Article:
This study aimed to fill the knowledge gaps surrounding the genetic distinctiveness of Corsican wild boars, with respect to its Sardinian conspecifics and other European wild boar populations. In line with Sardinian wild boars (Scandura et al. 2008), all mtCR haplotypes observed in the present study were assigned to the main European E1 clade, which is composed of the majority of European wild boars and domestic pigs (Giuffra et al. 2000). Haplotypes from the rarer E2 clade, which have so far only been reported in Italian and Croatian wild boars (Larson et al. 2007; Scandura et al. 2008), were not observed in Corsican wild boars. Scandura et al. (2008) reported the presence of E2 haplotypes in two Sardinian museum specimens. Larson et al. (2007) reported the presence of a mtCR haplotype of Near Eastern origin both in a historical (15th century) and a contemporary Corsican S. scrofa. Here, a mtCR haplotype belonging to the Asian clade (A) was only observed in two domestic pigs. However, it cannot be excluded that clade A or E2 haplotypes also occur at low frequency in Corsica and remained undetected due to insufficient sampling intensity. Conversely, over half of the sampled Corsican wild boars carried mtCR haplotypes that had not previously been described in Sardinian or other wild boar populations, indicative of a clear divergence of Corsican wild boars from other European wild boar populations.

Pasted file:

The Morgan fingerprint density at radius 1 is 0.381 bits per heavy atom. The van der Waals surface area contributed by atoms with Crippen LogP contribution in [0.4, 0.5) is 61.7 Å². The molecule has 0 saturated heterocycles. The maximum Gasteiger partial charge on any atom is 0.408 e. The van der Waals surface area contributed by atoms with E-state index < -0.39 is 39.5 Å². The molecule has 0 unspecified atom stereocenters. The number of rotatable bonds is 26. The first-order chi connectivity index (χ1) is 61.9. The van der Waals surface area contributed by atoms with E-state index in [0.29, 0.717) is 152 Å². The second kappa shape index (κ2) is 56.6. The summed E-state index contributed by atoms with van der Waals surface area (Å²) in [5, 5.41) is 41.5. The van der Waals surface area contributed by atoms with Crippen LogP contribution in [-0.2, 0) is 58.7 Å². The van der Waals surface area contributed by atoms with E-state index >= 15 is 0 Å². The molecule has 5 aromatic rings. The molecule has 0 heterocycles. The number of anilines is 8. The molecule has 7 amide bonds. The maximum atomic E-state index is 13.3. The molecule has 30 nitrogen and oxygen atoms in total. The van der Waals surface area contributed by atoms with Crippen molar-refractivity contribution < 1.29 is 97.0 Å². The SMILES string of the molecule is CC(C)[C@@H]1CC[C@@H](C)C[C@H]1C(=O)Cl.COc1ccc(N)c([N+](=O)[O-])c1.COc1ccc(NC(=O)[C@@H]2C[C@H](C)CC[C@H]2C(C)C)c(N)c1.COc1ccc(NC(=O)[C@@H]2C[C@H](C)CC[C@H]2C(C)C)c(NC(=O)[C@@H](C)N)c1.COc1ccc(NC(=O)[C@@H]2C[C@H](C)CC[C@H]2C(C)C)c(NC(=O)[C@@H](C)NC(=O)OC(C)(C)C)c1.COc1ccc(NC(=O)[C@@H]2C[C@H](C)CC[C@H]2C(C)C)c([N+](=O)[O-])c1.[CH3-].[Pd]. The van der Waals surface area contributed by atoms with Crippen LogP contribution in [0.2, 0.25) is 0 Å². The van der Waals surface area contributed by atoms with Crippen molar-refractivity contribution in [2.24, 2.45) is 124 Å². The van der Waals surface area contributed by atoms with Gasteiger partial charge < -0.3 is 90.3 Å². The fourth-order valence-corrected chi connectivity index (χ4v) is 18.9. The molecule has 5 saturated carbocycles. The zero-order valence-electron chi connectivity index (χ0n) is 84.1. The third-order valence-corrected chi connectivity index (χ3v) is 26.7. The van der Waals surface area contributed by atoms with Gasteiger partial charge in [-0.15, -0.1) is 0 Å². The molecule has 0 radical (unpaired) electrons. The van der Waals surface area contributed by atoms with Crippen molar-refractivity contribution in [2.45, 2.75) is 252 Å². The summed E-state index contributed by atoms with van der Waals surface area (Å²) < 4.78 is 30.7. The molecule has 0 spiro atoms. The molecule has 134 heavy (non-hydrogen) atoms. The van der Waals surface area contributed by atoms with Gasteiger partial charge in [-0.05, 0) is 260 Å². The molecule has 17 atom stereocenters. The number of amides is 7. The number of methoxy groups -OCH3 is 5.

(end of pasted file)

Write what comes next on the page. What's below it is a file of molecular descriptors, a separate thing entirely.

Nuclear markers provided complementary insights into the genetic distinctiveness of Corsican wild boars. The principal component analysis and TREEMIX divided the wild boars into a western (Iberia, France, Luxembourg) and a southern (Italy, Corsica, Sardinia) cluster, in agreement with a postglacial demographic expansion from an Iberian refugium, and the Alps hindering a northward range expansion (Scandura et al. 2008). The lack of recent gene flow between Corsican and Sardinian and Corsican and Italian wild boars has resulted in genetic divergence estimates (i.e. Weir’s θ) comparable to the levels of divergence estimated among continental wild boar populations, which was also reflected in clear clustering in the Bayesian clustering analysis.